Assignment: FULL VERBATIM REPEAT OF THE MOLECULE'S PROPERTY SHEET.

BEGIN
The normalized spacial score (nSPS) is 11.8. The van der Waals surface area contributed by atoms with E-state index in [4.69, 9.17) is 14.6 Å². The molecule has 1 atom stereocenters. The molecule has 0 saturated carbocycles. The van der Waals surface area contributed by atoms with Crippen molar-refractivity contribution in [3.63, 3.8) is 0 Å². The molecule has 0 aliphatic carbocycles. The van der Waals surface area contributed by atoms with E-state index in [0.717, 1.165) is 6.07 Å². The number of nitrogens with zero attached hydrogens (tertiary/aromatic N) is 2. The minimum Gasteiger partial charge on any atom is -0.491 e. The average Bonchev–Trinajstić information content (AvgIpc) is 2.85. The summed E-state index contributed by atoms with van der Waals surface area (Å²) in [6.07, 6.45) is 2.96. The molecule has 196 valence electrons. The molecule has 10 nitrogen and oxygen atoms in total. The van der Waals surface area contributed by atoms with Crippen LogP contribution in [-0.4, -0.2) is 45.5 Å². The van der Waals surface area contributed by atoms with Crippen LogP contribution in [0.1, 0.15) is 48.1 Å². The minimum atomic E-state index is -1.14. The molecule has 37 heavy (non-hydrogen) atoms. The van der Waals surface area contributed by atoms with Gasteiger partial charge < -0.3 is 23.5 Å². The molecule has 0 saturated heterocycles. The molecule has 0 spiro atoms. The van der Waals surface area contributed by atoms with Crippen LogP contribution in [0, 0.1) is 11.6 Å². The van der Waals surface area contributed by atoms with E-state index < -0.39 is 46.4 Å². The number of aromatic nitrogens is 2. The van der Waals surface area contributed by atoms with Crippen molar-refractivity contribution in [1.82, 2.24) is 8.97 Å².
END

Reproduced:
The normalized spacial score (nSPS) is 11.8. The van der Waals surface area contributed by atoms with E-state index in [4.69, 9.17) is 14.6 Å². The molecule has 1 atom stereocenters. The molecule has 0 saturated carbocycles. The van der Waals surface area contributed by atoms with Crippen molar-refractivity contribution in [3.63, 3.8) is 0 Å². The molecule has 0 aliphatic carbocycles. The van der Waals surface area contributed by atoms with E-state index in [0.717, 1.165) is 6.07 Å². The number of nitrogens with zero attached hydrogens (tertiary/aromatic N) is 2. The minimum Gasteiger partial charge on any atom is -0.491 e. The average Bonchev–Trinajstić information content (AvgIpc) is 2.85. The summed E-state index contributed by atoms with van der Waals surface area (Å²) in [6.07, 6.45) is 2.96. The molecule has 196 valence electrons. The molecule has 10 nitrogen and oxygen atoms in total. The van der Waals surface area contributed by atoms with Crippen LogP contribution in [-0.4, -0.2) is 45.5 Å². The van der Waals surface area contributed by atoms with Crippen LogP contribution in [0.1, 0.15) is 48.1 Å². The minimum atomic E-state index is -1.14. The molecule has 37 heavy (non-hydrogen) atoms. The van der Waals surface area contributed by atoms with Gasteiger partial charge < -0.3 is 23.5 Å². The molecule has 0 saturated heterocycles. The molecule has 0 spiro atoms. The van der Waals surface area contributed by atoms with Crippen LogP contribution in [0, 0.1) is 11.6 Å². The van der Waals surface area contributed by atoms with E-state index < -0.39 is 46.4 Å². The number of aromatic nitrogens is 2. The van der Waals surface area contributed by atoms with Crippen molar-refractivity contribution in [1.82, 2.24) is 8.97 Å².